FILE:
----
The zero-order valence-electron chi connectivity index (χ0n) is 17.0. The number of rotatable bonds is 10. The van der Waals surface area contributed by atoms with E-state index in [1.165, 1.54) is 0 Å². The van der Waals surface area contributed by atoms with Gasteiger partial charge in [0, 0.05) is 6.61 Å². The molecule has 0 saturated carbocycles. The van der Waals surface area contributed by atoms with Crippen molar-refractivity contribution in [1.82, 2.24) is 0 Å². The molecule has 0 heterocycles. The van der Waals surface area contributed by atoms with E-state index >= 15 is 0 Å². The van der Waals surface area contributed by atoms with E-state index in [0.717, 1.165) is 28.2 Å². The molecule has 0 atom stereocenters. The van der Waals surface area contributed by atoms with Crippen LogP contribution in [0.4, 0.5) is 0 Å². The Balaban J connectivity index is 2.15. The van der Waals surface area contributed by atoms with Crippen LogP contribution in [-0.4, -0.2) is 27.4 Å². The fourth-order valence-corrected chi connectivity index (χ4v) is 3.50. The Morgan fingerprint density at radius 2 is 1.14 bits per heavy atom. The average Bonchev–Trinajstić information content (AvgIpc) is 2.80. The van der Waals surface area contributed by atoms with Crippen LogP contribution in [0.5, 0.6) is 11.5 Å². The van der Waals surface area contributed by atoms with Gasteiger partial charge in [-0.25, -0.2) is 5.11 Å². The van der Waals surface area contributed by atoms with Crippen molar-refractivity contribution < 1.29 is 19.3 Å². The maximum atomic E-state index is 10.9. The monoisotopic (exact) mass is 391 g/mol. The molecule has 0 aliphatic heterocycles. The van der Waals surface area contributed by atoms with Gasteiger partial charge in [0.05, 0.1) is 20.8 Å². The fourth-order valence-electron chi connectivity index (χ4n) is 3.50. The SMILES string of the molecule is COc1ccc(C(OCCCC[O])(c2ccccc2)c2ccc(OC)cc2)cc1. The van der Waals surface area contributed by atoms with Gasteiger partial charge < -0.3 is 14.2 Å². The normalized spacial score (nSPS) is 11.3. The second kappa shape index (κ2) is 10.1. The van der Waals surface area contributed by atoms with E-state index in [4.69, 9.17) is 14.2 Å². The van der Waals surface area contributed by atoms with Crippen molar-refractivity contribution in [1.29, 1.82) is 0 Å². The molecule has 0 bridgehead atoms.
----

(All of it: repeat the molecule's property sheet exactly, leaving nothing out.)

The zero-order valence-electron chi connectivity index (χ0n) is 17.0. The number of rotatable bonds is 10. The van der Waals surface area contributed by atoms with E-state index in [1.165, 1.54) is 0 Å². The van der Waals surface area contributed by atoms with Gasteiger partial charge in [0, 0.05) is 6.61 Å². The molecule has 0 saturated carbocycles. The van der Waals surface area contributed by atoms with Crippen molar-refractivity contribution in [1.82, 2.24) is 0 Å². The molecule has 0 heterocycles. The van der Waals surface area contributed by atoms with E-state index >= 15 is 0 Å². The van der Waals surface area contributed by atoms with E-state index in [0.717, 1.165) is 28.2 Å². The molecule has 0 atom stereocenters. The van der Waals surface area contributed by atoms with Crippen LogP contribution in [0.4, 0.5) is 0 Å². The Balaban J connectivity index is 2.15. The van der Waals surface area contributed by atoms with Crippen LogP contribution in [-0.4, -0.2) is 27.4 Å². The fourth-order valence-corrected chi connectivity index (χ4v) is 3.50. The Morgan fingerprint density at radius 2 is 1.14 bits per heavy atom. The average Bonchev–Trinajstić information content (AvgIpc) is 2.80. The van der Waals surface area contributed by atoms with Crippen LogP contribution in [0.5, 0.6) is 11.5 Å². The van der Waals surface area contributed by atoms with Gasteiger partial charge in [-0.25, -0.2) is 5.11 Å². The van der Waals surface area contributed by atoms with Crippen molar-refractivity contribution < 1.29 is 19.3 Å². The maximum atomic E-state index is 10.9. The monoisotopic (exact) mass is 391 g/mol. The molecule has 0 aliphatic heterocycles. The van der Waals surface area contributed by atoms with Gasteiger partial charge in [0.05, 0.1) is 20.8 Å². The fourth-order valence-electron chi connectivity index (χ4n) is 3.50. The SMILES string of the molecule is COc1ccc(C(OCCCC[O])(c2ccccc2)c2ccc(OC)cc2)cc1. The van der Waals surface area contributed by atoms with Gasteiger partial charge < -0.3 is 14.2 Å². The normalized spacial score (nSPS) is 11.3. The second kappa shape index (κ2) is 10.1. The van der Waals surface area contributed by atoms with E-state index in [4.69, 9.17) is 14.2 Å². The van der Waals surface area contributed by atoms with Crippen molar-refractivity contribution in [1.29, 1.82) is 0 Å². The molecule has 0 bridgehead atoms.